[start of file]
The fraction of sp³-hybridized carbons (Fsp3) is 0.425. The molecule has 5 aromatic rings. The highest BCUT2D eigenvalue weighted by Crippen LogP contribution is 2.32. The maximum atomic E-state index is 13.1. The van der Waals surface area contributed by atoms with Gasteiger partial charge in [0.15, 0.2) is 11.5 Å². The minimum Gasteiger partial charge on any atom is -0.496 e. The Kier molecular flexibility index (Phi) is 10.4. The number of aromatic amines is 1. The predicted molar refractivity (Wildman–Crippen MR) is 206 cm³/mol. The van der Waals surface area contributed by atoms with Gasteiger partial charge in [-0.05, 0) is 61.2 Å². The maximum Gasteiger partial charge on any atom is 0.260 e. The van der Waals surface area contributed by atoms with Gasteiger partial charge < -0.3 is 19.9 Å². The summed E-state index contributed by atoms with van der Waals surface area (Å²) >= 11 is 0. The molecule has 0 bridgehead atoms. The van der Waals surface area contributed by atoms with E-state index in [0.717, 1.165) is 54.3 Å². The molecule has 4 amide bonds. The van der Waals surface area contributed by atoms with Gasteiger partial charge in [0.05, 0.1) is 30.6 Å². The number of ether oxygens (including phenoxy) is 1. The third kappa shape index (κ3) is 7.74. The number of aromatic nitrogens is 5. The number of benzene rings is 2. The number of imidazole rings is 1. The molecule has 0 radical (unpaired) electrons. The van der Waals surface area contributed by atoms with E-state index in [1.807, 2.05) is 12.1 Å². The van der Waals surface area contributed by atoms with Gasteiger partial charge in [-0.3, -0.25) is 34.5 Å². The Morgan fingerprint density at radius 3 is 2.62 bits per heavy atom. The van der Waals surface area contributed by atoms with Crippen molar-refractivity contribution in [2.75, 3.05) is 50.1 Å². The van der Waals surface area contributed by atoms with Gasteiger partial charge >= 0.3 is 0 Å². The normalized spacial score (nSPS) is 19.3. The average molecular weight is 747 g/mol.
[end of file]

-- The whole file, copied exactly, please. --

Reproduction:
The fraction of sp³-hybridized carbons (Fsp3) is 0.425. The molecule has 5 aromatic rings. The highest BCUT2D eigenvalue weighted by Crippen LogP contribution is 2.32. The maximum atomic E-state index is 13.1. The van der Waals surface area contributed by atoms with Gasteiger partial charge in [0.15, 0.2) is 11.5 Å². The minimum Gasteiger partial charge on any atom is -0.496 e. The Kier molecular flexibility index (Phi) is 10.4. The number of aromatic amines is 1. The predicted molar refractivity (Wildman–Crippen MR) is 206 cm³/mol. The van der Waals surface area contributed by atoms with Gasteiger partial charge in [-0.05, 0) is 61.2 Å². The maximum Gasteiger partial charge on any atom is 0.260 e. The van der Waals surface area contributed by atoms with Gasteiger partial charge < -0.3 is 19.9 Å². The summed E-state index contributed by atoms with van der Waals surface area (Å²) >= 11 is 0. The molecule has 0 bridgehead atoms. The van der Waals surface area contributed by atoms with E-state index in [0.717, 1.165) is 54.3 Å². The molecule has 4 amide bonds. The van der Waals surface area contributed by atoms with Gasteiger partial charge in [0.05, 0.1) is 30.6 Å². The number of ether oxygens (including phenoxy) is 1. The third kappa shape index (κ3) is 7.74. The number of aromatic nitrogens is 5. The number of benzene rings is 2. The number of imidazole rings is 1. The molecule has 0 radical (unpaired) electrons. The van der Waals surface area contributed by atoms with E-state index in [1.807, 2.05) is 12.1 Å². The van der Waals surface area contributed by atoms with Gasteiger partial charge in [-0.3, -0.25) is 34.5 Å². The Morgan fingerprint density at radius 3 is 2.62 bits per heavy atom. The van der Waals surface area contributed by atoms with Crippen molar-refractivity contribution in [2.75, 3.05) is 50.1 Å². The van der Waals surface area contributed by atoms with Gasteiger partial charge >= 0.3 is 0 Å². The normalized spacial score (nSPS) is 19.3. The average molecular weight is 747 g/mol.